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Reading the Bible Ethically

Recovering the Voice in the Text


Eric J. Douglass

All interpretive systems deal with the author. Modern systems consider the text to be autonomous, so that it is disconnected from the author’s interests. In Reading the Bible Ethically, Eric Douglass reconsiders this connection. His central argument is that the author is a subject who reproduces her culture and her subjectivity in the text. As the author reproduces her subjectivity, the text functions as the author’s voice. This allows Douglass to apply ethical principles to interpretation, where that voice is treated as a subject for conversation, and not an object for manipulation. He uses this to texture the reading process, so that an initial reading takes account of the author’s communication, while a second reading critiques that communication.


Wilfred Watson and Nicolas Wyatt

Over the past seven decades, the scores of publications on Ugarit in Northern Syria (15th to 11th centuries BCE) are so scattered that a good overall view of the subject is virtually impossible. Wilfred Watson and Nicolas Wyatt, the editors of the present Handbook in the series Handbook of Oriental Studies, have brought together and made accessible this accumulated knowledge on the archives from Ugarit, called 'the foremost literary discovery of the twentieth century' by Cyrus Gordon.
In 16 chapters a careful selection of specialists in the field deal with all important aspects of Ugarit, such as the discovery and decipherment of a previously unknown script (alphabetic cuneiform) used to write both the local language (Ugaritic) and Hurrian and its grammar, vocabulary and style; documents in other languages (including Akkadian and Hittite), as well as the literature and letters, culture, economy, social life, religion, history and iconography of the ancient kingdom of Ugarit. A chapter on computer analysis of these documents concludes the work. This first such wide-ranging survey, which includes recent scholarship, an extensive up-to-date bibliography, illustrations and maps, will be of particular use to those studying the history, religion, cultures and languages of the ancient Near East, and also of the Bible and to all those interested in the background to Greek and Phoenician cultures.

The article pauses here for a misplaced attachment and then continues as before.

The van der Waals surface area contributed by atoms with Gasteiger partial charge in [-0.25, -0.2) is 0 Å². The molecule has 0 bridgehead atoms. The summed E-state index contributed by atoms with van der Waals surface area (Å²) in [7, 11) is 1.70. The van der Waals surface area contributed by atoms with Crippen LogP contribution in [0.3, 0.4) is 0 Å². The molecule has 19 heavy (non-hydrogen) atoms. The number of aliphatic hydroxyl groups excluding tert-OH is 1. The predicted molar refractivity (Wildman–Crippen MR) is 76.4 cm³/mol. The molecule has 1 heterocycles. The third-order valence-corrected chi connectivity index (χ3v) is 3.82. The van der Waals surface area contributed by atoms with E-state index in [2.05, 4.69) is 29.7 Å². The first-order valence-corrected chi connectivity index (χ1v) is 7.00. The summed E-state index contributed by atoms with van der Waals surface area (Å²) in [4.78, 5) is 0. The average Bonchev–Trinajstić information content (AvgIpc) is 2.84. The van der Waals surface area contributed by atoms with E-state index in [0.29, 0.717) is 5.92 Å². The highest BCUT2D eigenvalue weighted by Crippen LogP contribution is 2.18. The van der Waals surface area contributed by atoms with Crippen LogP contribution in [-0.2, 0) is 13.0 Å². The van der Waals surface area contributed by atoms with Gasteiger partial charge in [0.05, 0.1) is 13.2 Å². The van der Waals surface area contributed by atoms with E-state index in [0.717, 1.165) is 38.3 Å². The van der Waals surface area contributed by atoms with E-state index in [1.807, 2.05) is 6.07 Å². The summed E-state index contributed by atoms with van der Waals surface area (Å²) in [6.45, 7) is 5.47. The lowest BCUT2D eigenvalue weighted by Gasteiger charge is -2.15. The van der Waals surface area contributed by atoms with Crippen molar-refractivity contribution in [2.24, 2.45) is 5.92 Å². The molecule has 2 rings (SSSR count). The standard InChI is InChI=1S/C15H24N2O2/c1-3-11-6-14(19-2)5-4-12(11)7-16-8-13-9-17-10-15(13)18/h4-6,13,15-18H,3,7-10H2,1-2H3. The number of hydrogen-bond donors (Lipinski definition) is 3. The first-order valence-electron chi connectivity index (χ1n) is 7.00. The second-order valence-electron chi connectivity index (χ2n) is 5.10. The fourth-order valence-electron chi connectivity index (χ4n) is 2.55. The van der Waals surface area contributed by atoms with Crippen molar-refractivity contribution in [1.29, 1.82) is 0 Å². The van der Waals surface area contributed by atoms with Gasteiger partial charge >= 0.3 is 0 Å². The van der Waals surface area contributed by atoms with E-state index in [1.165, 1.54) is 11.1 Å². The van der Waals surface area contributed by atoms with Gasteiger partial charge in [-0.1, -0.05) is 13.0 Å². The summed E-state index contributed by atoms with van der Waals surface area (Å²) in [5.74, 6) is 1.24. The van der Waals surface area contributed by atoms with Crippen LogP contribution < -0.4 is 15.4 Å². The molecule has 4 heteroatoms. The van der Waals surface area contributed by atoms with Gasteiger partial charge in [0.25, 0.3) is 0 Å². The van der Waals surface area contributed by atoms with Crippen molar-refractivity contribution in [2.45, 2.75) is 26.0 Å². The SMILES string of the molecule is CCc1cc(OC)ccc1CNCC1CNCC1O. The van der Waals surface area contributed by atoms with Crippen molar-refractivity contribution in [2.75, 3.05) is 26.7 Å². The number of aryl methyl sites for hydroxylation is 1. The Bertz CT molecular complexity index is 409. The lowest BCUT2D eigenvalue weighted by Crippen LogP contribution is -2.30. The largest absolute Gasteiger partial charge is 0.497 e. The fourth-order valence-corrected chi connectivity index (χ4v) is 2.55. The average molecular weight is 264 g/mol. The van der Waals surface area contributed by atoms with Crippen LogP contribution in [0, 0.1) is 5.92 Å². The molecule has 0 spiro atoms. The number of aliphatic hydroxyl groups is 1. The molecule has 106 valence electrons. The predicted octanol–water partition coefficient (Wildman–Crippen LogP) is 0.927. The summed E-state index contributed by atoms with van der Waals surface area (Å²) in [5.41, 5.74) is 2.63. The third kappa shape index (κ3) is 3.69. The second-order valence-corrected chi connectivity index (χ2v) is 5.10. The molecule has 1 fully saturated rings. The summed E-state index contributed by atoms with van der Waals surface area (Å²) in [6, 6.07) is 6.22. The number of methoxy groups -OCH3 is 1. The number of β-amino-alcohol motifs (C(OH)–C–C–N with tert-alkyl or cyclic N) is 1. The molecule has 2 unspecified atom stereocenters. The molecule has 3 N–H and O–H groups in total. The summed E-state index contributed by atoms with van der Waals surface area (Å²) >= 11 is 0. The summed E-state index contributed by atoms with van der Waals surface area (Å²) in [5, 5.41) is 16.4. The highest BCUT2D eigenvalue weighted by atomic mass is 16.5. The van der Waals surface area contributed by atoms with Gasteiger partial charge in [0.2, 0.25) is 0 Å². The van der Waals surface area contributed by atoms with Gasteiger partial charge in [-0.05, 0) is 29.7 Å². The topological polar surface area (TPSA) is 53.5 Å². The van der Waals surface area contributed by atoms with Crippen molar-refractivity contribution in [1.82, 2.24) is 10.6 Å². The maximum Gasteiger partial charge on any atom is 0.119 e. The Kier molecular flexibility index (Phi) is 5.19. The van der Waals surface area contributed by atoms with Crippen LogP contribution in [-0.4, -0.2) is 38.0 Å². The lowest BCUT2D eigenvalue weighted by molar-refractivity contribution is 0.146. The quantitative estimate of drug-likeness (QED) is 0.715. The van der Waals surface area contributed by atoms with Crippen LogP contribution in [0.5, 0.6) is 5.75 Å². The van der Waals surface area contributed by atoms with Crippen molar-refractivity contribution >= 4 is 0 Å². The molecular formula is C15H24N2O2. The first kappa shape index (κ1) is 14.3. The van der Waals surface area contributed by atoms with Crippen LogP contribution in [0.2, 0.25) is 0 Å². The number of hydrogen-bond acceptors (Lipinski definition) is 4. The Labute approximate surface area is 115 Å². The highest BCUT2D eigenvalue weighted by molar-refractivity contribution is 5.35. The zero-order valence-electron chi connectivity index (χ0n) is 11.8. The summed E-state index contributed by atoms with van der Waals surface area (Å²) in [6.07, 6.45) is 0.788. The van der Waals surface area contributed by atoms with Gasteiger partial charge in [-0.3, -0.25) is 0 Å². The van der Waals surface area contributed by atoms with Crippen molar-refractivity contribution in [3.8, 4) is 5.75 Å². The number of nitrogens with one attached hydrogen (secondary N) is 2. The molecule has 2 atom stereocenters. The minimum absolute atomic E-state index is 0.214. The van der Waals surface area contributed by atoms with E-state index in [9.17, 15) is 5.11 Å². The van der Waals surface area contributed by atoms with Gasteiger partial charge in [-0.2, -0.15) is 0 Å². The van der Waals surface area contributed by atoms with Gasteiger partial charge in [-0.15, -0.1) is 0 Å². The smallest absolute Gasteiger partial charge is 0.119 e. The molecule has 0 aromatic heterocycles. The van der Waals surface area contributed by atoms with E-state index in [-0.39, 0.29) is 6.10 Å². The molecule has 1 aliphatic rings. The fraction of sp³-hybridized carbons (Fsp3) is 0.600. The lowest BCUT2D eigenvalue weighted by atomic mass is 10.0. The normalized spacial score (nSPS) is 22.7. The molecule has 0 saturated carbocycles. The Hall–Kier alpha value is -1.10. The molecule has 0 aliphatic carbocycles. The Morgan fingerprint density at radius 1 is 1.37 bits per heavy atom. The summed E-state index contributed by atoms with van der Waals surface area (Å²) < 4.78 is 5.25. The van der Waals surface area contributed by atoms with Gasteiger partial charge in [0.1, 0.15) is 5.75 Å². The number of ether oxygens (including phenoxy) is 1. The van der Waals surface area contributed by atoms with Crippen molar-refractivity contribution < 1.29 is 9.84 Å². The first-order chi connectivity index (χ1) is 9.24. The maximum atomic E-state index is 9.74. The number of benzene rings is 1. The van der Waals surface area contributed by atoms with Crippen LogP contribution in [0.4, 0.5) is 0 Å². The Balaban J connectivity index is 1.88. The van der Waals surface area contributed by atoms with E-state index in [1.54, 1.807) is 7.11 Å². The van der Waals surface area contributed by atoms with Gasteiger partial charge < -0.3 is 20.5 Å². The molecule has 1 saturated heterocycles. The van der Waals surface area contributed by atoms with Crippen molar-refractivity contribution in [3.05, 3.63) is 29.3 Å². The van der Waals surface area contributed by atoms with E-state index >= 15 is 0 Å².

L'Exagoge d'Ezéchiel le Tragique

Introduction, texte, traduction et commentaire


Pierluigi Lanfranchi

The seventeen fragments of the Ezekiel’s Exagoge (between mid-2nd and mid-1st century BCE) relate the story of the first fifteen chapters of the Exodus. They are the only evidence of a Jewish tragedy which has come down to us from Antiquity, as well as the most extensive specimen of a Greek tragedy of the Hellenistic period. For this reason the Exagoge is of unique historical, religious and literary value.
This volume provides a translation and an in-depth commentary of the fragments of the Exagoge. The author deals with philological, dramaturgical and exegetical questions and sheds light on the relation between Ezekiel’s drama and the Greek Bible, Hellenistic Jewish literature and Greek classical models.
The introduction focuses on general subjects: the manifold Jewish attitudes towards theatre, the social and cultural context of the performance of the Exagoge, the dramatisation of the biblical text by Ezekiel, the complicated history of the transmission of the fragments.

Les dix-sept fragments de l’ Exagoge d’Ezéchiel le Tragique (entre la moitié du IIe et la moitié du Ier siècle av.n.è.) racontent l’histoire des quinze premiers chapitres de l’ Exode. Ils sont non seulement le témoignage unique d’une tragédie juive que l’Antiquité nous a transmise, mais aussi le spécimen le plus étendu de tragédie grecque de la période hellénistique. Sa valeur historique, religieuse et littéraire est donc unique.
Ce volume offre une traduction et un commentaire approfondi des fragments de l’ Exagoge. Les problèmes philologiques, dramaturgiques et exégétiques y sont étudiés que les liens de cette pièce avec d’une part le texte biblique et la littérature du Judaïsme hellénistique, d’autre part les modèles des tragédies classiques.
Dans l’introduction des questions générales sont abordées : les différentes attitudes des Juifs à l’égard du théâtre, le contexte social et culturel dans lequel l’ Exagoge a été représentée, la dramatisation du texte biblique opérée par Ezéchiel, l’histoire complexe de la transmission des fragments.


Dorothy BEA Akoto-Abutiate


Ronny Vollandt